Step 3: Get WordPress
WordPress’s software is an incredible tool, and it is one you should definitely use. It is high quality blogging software, and it is what most professionals use.
Knowing WordPress is a marketable skill for professional writers, and it’s a good one to grasp when you decide to start a food blog. WordPress will make your job easier, giving your blog a professional, clean look while letting you customize it.
Even though it can be a bit tricky to install on Macs, it’s worth the effort. Some web hosts like Bluehost will even prompt you to download WordPress, and they each have individual how-to guides on their sites.
Step 4: Choose Your Layout and Theme
When I say “theme” I’m not referring to whether your blog will focus on Southern cooking or a vegan diet or only sandwiches. “Theme” refers to the WordPress theme you’ll need to pick, which dictates the look and feel of your site. These themes provide customizable color schemes and layouts.
WordPress offers both free and premium themes. When choosing a theme, it’s important to make sure it meets several criteria:
- Easy to Navigate. This is one of the most important aspects to consider when selecting your theme. If users struggle to get through your site, unable to find what they want, they’re likely to click away. While your competitor’s triple-chocolate-german-cake-cheesecake might not be half as good as yours, its theirs that is going to get the visitors if users can’t find your blog post.
- Clean Look. You want your site to look clean. Clutter is distracting and just looks messy. Part of ease of navigation will come from a clean look, too.
- Responsive. WordPress boasts 100% responsive themes on the majority of their premium layouts. What this means is that your site will be mobile responsive. Desktop traffic has been surpassed by mobile traffic, so having a site that is optimized for mobile devices won’t risk losing you any visitors.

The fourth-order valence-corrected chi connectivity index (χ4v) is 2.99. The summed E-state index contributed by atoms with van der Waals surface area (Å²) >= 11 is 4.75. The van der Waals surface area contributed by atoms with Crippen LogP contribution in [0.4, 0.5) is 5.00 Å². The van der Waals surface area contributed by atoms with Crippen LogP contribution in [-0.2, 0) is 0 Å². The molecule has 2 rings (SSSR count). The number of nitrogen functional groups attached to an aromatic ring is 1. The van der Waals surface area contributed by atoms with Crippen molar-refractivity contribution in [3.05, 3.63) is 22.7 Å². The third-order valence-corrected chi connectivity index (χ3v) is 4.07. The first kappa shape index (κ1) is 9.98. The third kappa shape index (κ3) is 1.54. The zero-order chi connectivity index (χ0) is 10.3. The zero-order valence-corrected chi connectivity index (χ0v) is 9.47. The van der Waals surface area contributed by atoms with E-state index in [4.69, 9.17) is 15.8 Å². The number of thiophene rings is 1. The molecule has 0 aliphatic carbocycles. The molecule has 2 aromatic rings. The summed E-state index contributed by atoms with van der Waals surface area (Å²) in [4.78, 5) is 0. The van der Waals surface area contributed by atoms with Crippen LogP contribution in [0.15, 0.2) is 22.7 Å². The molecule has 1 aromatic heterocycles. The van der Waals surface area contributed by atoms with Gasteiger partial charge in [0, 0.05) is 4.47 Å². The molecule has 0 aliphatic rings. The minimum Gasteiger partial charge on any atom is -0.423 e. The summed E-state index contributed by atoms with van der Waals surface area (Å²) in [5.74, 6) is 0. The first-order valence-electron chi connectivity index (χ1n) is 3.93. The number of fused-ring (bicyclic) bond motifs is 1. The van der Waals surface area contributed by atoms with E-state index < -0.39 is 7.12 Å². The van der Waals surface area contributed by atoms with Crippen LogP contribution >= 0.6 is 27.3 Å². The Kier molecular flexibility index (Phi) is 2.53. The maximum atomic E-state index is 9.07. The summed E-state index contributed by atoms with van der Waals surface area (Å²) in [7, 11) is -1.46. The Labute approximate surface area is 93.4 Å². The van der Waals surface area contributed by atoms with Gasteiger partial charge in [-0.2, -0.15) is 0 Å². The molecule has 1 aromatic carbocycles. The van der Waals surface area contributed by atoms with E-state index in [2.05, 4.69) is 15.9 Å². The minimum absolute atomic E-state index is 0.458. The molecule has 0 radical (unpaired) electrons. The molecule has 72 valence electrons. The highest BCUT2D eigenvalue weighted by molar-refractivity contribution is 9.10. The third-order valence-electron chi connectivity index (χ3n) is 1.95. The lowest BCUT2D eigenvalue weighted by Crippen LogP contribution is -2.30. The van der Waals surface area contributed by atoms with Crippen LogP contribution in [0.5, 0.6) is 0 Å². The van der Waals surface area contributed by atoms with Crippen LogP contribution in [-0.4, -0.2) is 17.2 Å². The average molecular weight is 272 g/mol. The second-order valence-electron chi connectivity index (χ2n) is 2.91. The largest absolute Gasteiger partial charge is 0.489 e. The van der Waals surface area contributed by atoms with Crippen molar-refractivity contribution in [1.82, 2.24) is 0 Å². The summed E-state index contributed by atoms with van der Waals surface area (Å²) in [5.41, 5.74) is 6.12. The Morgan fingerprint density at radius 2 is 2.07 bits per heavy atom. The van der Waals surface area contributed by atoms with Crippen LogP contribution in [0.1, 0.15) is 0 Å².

- Optimized for Search Results. Some themes boast being optimized for search results. Combing this with a basic understanding of SEO (see Step 7) will help your site appear higher up in search engine rankings and thus get you more traffic.
For specific recommendations on WordPress themes, this article names some good ones.
Step 5: Utilize Google’s Tools
First you’ll want to set up an e-mail through Google that is just for your blog. If you’re worried you won’t check it, you can always forward the mail to your actual account, but you want to have a Google account for your blog.
Once you do, you can set up several tools Google offers to monitor and enhance your site. Some of these tools need to be installed, like Google’s Analytics, which takes tracking your blog traffic a step further. It’s worth it. Knowing who is coming to your site, and potentially from where, can make a difference in knowing how to reach visitors in the future. You can also evaluate which posts are performing better than others, giving you insight into the content your target audience wants the most.
Feedburner is another tool I recommend to all bloggers. It allows visitors to subscribe to your blog either by RSS or e-mail, as well as helping you keep tracking of your current subscribers. And while we’re on visitors, on a brief side note, not requiring them to log in or register to leave a comment is a good thing, since most people won’t bother. You want engagement, so don’t risk losing it because it’s too much work for your followers.